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Wannabe Geek


  Reply # 277757 30-Nov-2009 11:50
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more cores on a processor allows for multiple threads to be run at the same time. Threads allow for an application to run different actions all at the same time. duo = 2 cores ( able to run two processes concurrently) and quad = 4. This has only really boomed in the last few years, however multi-threading has been around for ages. But expect to see this grow as apps get more processor hungry. Even tho they don't look like they run as fast as the older processors, the run at a lower speed, but can do more of the processing at once.

There is an overhead with multiple threads that does slow them down a bit, but generally the multi-core processors are a lot faster. Hope this helps

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  Reply # 277763 30-Nov-2009 12:02
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joker97:then you've got core2quad and corei7 - not sure about core2quad but the 'common' speed of the current corei7 is 1.6GHz - now how does that even come close to those 2.6-2.8GHz core2duos?
- will the indicated corei7 speed be faster than the indicated core2duo speed doing MONOtasking? multitasking?

Where did you get the idea that the 'common' speed of core i7's was 1.6ghz?

http://en.wikipedia.org/wiki/List_of_Intel_Core_i7_microprocessors
The slowest there is 1.6ghz. And its a mobile CPU which explains the lower frequency, to generate less heat.

The slowest desktop core i7 is 2.66ghz, going all the way to 3.2ghz at the top end.

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  Reply # 277773 30-Nov-2009 12:13
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I'm really looking forward to Q2 of next year when the i9 comes out. Engadget claims its an almost 50% performance increase over the i7, but unless I become incredibly rich before then the most important factor to me is it will drop the price of the i7 by quite a bit. At least thats the idea.

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  Reply # 277775 30-Nov-2009 12:18
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i7 in iMac is faster than Mac Pro's currently Quad/Octo cores...




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  Reply # 277822 30-Nov-2009 13:18
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My son and I had a discussion about this a few weeks ago. He wanted to increase the FPS rate of games he currently plays from the Core2Duo 2GHz he was running.

He ended up settling on an Intel Core i5. Performance is only a little bit less than Core i7, but the motherboard is also much cheaper. By getting the i5 + mobo he saved $310 compared to the i7 + mobo package, and performance was only about 20% less, which he figured would not be noticeable during actual gameplay.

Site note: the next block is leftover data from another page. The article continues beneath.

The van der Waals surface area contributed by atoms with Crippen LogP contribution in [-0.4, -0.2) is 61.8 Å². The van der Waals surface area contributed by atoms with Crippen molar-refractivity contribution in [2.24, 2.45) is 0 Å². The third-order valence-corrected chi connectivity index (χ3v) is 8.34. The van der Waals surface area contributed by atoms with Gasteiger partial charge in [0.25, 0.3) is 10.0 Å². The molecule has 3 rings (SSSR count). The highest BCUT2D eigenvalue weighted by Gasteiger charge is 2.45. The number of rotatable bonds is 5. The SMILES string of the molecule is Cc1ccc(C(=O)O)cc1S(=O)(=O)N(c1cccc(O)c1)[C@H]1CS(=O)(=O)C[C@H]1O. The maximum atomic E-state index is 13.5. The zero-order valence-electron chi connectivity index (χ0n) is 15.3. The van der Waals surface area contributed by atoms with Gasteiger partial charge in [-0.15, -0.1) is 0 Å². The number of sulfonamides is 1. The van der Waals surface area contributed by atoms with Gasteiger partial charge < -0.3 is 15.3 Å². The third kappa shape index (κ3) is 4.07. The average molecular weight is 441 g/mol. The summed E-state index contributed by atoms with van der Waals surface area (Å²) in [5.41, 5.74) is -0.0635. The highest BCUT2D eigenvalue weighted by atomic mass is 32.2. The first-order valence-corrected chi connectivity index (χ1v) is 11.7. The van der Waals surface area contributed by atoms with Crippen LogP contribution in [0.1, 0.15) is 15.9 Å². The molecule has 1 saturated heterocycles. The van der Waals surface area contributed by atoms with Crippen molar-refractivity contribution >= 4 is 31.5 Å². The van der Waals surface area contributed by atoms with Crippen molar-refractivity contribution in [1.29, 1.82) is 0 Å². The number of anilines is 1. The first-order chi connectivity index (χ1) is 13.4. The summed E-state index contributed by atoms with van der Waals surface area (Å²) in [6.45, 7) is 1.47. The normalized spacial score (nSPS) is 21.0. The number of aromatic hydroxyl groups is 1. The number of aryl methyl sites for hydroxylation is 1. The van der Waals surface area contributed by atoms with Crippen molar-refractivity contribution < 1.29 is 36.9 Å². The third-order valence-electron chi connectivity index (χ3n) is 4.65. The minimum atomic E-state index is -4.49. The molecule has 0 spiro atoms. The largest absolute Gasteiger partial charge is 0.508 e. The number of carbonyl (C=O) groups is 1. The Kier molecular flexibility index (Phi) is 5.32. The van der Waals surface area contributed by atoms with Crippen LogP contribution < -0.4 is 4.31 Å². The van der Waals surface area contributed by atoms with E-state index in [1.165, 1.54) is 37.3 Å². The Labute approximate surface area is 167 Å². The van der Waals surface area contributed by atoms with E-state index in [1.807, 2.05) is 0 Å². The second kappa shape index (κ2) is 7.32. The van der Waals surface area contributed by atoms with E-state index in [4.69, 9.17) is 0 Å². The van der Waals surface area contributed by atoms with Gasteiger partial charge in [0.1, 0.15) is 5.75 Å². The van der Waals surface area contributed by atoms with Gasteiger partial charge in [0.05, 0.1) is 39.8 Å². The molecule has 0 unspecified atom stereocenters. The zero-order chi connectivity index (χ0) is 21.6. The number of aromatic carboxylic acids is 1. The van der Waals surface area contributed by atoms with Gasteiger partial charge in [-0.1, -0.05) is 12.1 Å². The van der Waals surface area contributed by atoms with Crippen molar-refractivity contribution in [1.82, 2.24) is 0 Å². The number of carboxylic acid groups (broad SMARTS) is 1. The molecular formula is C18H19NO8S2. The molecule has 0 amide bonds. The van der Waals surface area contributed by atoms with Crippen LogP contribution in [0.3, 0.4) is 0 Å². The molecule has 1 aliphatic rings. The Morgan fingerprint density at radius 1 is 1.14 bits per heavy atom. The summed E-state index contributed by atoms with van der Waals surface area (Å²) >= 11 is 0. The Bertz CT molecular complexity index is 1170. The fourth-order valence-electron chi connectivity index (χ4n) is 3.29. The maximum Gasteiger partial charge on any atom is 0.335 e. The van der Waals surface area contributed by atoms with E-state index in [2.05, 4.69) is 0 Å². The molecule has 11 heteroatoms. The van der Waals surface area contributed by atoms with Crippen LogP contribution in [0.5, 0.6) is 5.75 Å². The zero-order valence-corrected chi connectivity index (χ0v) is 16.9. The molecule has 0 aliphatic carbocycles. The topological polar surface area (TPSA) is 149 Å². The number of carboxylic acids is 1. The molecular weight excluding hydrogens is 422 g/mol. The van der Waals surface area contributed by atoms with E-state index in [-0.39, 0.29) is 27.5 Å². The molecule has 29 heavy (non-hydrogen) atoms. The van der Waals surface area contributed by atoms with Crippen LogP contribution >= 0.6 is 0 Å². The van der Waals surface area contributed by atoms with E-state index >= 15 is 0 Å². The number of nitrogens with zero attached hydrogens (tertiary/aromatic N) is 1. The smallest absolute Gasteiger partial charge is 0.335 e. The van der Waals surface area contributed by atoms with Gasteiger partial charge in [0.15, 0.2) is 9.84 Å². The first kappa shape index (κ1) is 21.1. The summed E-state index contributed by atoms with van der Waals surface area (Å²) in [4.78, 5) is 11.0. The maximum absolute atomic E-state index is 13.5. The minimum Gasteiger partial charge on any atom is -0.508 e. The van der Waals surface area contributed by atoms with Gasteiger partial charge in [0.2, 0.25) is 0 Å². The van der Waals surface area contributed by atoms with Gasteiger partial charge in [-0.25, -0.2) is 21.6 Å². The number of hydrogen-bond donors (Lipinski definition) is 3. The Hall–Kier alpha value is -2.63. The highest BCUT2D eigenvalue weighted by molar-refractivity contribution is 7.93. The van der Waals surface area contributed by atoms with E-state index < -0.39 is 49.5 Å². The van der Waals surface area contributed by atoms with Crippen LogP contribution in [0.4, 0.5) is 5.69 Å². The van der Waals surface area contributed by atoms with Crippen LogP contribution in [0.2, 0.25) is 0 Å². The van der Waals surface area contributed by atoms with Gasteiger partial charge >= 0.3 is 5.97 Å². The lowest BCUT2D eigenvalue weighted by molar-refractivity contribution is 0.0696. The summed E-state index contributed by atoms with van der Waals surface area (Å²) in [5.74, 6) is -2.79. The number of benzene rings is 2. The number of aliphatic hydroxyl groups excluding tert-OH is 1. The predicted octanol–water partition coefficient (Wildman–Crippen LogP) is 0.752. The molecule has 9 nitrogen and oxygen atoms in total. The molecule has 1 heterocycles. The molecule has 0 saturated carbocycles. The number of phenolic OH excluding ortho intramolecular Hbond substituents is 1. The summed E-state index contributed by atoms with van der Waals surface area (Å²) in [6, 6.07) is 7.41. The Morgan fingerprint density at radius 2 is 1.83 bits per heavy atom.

Here is the benchmark that we used to make the decision from a game that was released during early November:

http://www.pcgameshardware.com/aid,698761/Dragon-Age-Origins-CPU-benchmarks-75-percent-boost-for-quad-cores/Practice/

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  Reply # 277993 30-Nov-2009 18:00
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Yeah Grant, it can depend on the game's engine.. some are very cpu limited and others lean harder on the graphics card.


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  Reply # 277994 30-Nov-2009 18:04
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Ragnor: Yeah Grant, it can depend on the game's engine.. some a very cpu limited and others lean harder on the graphics card.

Yeah, my other son was saying that.  He has some game that uses 5 out of 8 cores on his Intel Core i7 CPU!

It surprised me that some games are already using 5 cores.  Apparently, it is more common to use 3 cores as many games have been ported from the Xbox 360 (with a 3-core CPU) to PC.

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  Reply # 278067 30-Nov-2009 21:51
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grant_k: \
Yeah, my other son was saying that.  He has some game that uses 5 out of 8 cores on his Intel Core i7 CPU!

It surprised me that some games are already using 5 cores.  Apparently, it is more common to use 3 cores as many games have been ported from the Xbox 360 (with a 3-core CPU) to PC.


That doesnt sound right to me. As far as I am aware i7's only have 4 cores, with the i9's said to be 6-cores. The only chip I know that has 8 is the PS3's cell processor.

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  Reply # 283458 17-Dec-2009 15:06
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8d52797c436:
grant_k: \
Yeah, my other son was saying that.  He has some game that uses 5 out of 8 cores on his Intel Core i7 CPU!

It surprised me that some games are already using 5 cores.  Apparently, it is more common to use 3 cores as many games have been ported from the Xbox 360 (with a 3-core CPU) to PC.



That doesnt sound right to me. As far as I am aware i7's only have 4 cores, with the i9's said to be 6-cores. The only chip I know that has 8 is the PS3's cell processor.


 

Hyperthreading on shows 8 'cores' on an i7.